CUBA, 2017

Part 1 of a report on a recent literary journey to Cuba to attend thecaucus of young Latin American and Caribbean writers! This is part of my blog “Notes on a Journey for the Ever-Dying Lands” (which began as aseries on Latin American poetry for The Drunken Boat Poetry Review and now for Anomaly review or magazine.)https://medium.com/anomalyblog/notes-on-a-journey-to-the-ever-dying-lands-a80898824659


CANNED COAL BIRD: Interview with Miroslava Rosales, Salvadoreña poet, for the Drunken Boat (later, to my and my interviewees’ surprise, renamed Anomaly.) https://medium.com/anomalyblog/notes-on-a-return-to-the-ever-dying-lands-c421e5f11d6f


ALLEGRO VIVACE: Translations of Miroslava Rosales’ poems, by Dylan Brennan and Jessica Rainey, performed by Jessica Rainey  and Ayesha Mendham https://medium.com/anomalyblog/notes-on-a-return-to-the-ever-dying-lands-allegro-vivace-5b93cf4a7a3


Those Without Tombs in Memory Park: On poems by the disappeared Argentinean child Franca Jarach, and her mother’s recent statements to the German Chancellor. https://medium.com/anomalyblog/notes-on-a-return-to-the-ever-dying-lands-50b882ac2ead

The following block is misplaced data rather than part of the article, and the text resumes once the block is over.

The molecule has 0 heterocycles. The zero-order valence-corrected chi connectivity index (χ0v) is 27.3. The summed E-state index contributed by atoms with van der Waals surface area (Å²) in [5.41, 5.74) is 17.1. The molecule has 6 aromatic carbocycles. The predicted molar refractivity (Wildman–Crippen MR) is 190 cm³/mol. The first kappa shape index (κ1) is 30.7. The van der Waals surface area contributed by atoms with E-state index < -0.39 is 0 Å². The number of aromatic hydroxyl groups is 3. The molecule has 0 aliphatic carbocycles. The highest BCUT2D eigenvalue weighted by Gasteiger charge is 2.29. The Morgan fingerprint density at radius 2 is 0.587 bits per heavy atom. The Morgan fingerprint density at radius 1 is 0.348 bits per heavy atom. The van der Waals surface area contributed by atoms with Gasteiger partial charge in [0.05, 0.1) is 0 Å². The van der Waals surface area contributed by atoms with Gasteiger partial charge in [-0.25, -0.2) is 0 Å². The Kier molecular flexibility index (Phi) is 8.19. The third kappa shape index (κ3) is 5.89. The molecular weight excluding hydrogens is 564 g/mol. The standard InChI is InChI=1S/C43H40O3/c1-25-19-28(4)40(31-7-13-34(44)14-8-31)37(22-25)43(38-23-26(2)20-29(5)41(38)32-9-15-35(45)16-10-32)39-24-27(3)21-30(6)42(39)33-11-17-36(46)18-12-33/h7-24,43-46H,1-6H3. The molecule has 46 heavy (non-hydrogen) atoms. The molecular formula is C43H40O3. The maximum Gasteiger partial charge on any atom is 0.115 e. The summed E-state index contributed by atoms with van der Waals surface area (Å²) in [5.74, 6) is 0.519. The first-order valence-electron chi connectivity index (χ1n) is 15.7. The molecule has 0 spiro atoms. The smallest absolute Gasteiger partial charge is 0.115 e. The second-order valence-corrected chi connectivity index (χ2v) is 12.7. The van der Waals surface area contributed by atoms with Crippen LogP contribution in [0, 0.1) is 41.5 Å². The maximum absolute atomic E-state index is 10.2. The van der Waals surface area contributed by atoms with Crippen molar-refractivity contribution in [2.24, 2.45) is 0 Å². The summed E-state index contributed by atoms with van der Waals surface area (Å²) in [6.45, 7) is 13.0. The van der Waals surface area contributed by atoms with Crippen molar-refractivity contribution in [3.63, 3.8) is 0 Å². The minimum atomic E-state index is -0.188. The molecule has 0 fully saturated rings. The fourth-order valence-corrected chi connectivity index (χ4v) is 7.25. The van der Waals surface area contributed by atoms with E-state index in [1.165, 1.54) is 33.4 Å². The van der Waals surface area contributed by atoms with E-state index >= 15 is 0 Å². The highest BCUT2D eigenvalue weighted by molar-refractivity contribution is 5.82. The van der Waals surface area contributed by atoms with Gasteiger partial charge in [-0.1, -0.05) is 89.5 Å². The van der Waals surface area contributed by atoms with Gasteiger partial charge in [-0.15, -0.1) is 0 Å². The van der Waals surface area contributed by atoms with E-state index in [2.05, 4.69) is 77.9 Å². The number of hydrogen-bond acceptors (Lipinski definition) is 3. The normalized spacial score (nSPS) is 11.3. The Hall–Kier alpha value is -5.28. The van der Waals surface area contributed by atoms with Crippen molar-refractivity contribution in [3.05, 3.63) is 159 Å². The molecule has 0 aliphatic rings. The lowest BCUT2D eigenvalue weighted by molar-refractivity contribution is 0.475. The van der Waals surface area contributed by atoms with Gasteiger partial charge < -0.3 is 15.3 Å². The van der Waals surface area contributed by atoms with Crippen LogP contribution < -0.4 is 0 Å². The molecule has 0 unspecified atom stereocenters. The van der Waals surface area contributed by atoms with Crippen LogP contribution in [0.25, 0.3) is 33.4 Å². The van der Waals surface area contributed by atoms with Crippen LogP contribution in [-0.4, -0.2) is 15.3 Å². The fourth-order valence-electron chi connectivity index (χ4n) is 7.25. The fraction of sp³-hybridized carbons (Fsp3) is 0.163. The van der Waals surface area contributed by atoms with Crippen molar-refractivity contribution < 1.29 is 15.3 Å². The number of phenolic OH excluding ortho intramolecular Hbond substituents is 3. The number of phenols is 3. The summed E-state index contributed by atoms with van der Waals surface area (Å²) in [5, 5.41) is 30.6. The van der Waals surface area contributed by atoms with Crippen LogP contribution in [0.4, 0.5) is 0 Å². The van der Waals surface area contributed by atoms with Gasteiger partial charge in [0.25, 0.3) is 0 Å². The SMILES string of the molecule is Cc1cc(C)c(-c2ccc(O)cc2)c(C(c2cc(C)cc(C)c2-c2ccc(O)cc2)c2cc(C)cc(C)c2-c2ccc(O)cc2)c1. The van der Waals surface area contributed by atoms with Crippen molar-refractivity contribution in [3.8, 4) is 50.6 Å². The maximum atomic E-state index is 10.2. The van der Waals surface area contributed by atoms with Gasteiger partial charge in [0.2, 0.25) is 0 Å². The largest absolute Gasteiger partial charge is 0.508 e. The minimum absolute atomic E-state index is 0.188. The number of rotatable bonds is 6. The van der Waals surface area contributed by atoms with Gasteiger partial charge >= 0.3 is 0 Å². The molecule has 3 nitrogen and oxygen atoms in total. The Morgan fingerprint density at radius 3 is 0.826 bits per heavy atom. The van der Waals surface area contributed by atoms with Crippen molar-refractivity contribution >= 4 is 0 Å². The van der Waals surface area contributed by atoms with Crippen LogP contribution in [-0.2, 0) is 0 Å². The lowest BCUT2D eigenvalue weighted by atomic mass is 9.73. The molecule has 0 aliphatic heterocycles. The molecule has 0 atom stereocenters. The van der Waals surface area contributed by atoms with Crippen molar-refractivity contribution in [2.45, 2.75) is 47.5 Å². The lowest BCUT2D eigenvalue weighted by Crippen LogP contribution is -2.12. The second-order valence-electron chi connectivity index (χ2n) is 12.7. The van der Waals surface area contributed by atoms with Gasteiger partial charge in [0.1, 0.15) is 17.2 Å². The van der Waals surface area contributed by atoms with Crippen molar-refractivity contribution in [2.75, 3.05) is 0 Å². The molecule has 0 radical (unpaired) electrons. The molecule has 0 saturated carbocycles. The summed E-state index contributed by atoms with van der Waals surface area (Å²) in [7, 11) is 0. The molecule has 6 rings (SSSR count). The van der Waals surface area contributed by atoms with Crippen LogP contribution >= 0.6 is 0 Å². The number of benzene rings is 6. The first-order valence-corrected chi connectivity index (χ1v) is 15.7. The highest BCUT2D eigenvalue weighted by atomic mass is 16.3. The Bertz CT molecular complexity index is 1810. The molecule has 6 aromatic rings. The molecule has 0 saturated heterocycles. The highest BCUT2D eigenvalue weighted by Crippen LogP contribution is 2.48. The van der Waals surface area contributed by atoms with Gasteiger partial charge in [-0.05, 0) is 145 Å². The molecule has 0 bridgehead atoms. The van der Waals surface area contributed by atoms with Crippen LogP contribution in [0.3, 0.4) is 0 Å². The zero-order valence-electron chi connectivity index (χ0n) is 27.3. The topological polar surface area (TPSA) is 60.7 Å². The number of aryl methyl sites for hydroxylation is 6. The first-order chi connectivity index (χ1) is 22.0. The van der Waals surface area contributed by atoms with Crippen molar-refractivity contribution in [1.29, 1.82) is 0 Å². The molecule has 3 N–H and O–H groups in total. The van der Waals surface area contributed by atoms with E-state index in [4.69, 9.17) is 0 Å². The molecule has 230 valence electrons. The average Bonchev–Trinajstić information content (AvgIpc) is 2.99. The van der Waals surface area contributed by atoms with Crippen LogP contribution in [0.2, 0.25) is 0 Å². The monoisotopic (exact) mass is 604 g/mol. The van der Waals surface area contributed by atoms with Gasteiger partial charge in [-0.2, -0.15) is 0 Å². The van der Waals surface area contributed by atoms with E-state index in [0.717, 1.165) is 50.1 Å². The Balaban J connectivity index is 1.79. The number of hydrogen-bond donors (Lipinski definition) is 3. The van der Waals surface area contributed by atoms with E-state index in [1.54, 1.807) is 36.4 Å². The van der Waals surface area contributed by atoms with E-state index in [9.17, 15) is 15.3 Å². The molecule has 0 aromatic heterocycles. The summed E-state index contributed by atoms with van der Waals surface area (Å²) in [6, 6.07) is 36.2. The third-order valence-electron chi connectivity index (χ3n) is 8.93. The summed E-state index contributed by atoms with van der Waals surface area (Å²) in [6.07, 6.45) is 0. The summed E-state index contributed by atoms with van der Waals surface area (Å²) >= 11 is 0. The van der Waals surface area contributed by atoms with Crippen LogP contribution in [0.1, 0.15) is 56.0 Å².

In Conversation with Lucina Schell: Importing Miguel Bustos’s VISION OF THE CHILDREN OF EVIL to a New Tongue and New Shore


Was Miguel-Ángel Bustos the Argentinean poet who prophesied his own death? A dream interprets me.

(Book-review of translation of Miguel-Ángel Bustos’ Visión de los Hijos del Mal, 



Reading the Argentinian resistance writer Rodolfo Walsh in the Times of Trump


<<Under the Buenos Aires Night>> : Interview with Argentinian independent publisher, returned exile and political activist Miguel Martínez Naón about poetry, memory, and revolution.

link to Anomaly-medium https://medium.com/anomalyblog/notes-on-a-return-to-the-ever-dying-lands-196554313154

in Democracia Abierta/Opendemocracy https://www.opendemocracy.net/democraciaabierta/arturo-desimone-miguel-mart-nez-na-n/bajo-la-noche-de-buenos-aires


The Last Great Author of Curaçao? On Frank Martinus Arion

link https://sydneyreviewofbooks.com/was-arion-the-last-great-author-of-curacao/    * originally slated for publication in early 2017, it was published in february 2018 in the SRB.


Between the Naked Water and the Flower of the Iroko:

A book review of My Country Tonight by Josué Guébo, translated by Todd Fredson, in bilingual edition from Action Books.

ANTILLES / PAPIAMENTO  The Divided  Dutch Antillean Writer and the Unifying Force of Translation: A manifesto on translation in Small Axe Salon http://smallaxe.net/sxsalon/discussions/divided-dutch-antillean-writer-and-unifying-force-translation